Monthly Archives: July 2008

Can we be “in” the world, but not “of” the world?

I spent some time reflecting on something I used to hear from youth pastors when I was a teenager. Some of them exhorted my friends and I not to be of the world, as the earth and humanity (in general) are fallen due to sin. Where sin and the supposed fallen nature of humanity is a great topic for discussion, it will not be the focus of my post. I thought about being of the world or in the world in a different light today, and thought it would be worth sharing.

Growing up isn’t easy. The older I get, the more responsibilities I have. Most of my responsibilities are imposed by the culture/society in which I live. I work a 9 to 5 job, save for retirement, eat frozen meals, subscribe to magazines, go to school in order to receive a degreeā€¦ all with the aim of living a comfortable, “successful” life. Kids, vacations, mortgagesā€¦ you get the picture. As I tend to be a pretty spiritual guy (which can be both good and bad), I sometimes have a hard time with convention. I know that many aspects of convention bring comfort, safety, and a life relatively free of the fundamental perils of trying to live as a relatively small organism in this great big world of ours. At the same time, I see the limitations of society and all of the suffering it brings. I seem to always be “wanting” something, as if it will make me happy. The fact is that the wanting never seems to go away. The pulse of my culture is consumption and dissatisfaction, and I feel like I can’t be a part of it without feeling the sting of discontent.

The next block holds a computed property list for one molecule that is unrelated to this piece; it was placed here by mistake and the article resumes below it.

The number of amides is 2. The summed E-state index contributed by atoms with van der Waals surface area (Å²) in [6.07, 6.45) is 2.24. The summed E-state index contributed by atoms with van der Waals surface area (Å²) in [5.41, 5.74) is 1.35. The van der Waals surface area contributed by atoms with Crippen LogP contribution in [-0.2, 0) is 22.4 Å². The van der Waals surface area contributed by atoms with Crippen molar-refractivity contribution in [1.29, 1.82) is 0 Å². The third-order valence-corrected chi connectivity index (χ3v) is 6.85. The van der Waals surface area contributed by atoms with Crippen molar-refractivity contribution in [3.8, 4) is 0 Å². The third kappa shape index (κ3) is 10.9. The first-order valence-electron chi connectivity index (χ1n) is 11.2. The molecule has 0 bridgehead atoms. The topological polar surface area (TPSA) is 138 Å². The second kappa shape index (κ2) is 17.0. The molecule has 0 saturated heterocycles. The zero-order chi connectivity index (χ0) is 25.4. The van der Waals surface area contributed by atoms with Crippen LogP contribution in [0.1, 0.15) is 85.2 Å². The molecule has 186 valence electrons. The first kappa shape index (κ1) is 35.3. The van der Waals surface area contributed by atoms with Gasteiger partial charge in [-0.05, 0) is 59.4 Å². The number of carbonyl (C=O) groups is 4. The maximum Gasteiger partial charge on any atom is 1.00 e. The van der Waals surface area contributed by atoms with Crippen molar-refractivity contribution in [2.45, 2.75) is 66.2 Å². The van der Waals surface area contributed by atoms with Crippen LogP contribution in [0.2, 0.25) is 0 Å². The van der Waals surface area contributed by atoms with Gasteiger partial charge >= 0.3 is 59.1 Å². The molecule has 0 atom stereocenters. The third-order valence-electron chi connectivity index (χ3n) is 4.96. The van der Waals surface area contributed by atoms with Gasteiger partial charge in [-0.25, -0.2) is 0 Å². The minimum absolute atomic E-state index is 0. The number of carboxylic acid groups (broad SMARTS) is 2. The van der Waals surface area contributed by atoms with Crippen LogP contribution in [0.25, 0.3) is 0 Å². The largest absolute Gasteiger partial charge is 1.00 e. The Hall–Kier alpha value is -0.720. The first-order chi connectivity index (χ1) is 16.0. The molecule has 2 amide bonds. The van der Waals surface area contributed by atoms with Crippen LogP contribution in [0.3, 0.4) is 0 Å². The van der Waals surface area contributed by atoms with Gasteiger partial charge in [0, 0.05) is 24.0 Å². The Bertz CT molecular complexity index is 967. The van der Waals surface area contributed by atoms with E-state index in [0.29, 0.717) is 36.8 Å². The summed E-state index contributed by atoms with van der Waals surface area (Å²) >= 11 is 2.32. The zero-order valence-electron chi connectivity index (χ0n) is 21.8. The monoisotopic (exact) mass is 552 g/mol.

Depressing, I know. So the question I wish to pose to myself and anyone reading this is… Can I (or anyone else, for that matter) be a functioning member of the North American consumer culture without getting hung up on it all? Can we live in the world without being of the world? Do we have to choose complete separation from society or total emersion in to it? There are many answers to these questions, which are usually from a faith tradition or a philosophical school. But, rather than go in to what I think might be the answer to the paradox, I’m interested to hear what anyone else might have to say. So, any thoughts?



Filed under Religion & Philosophy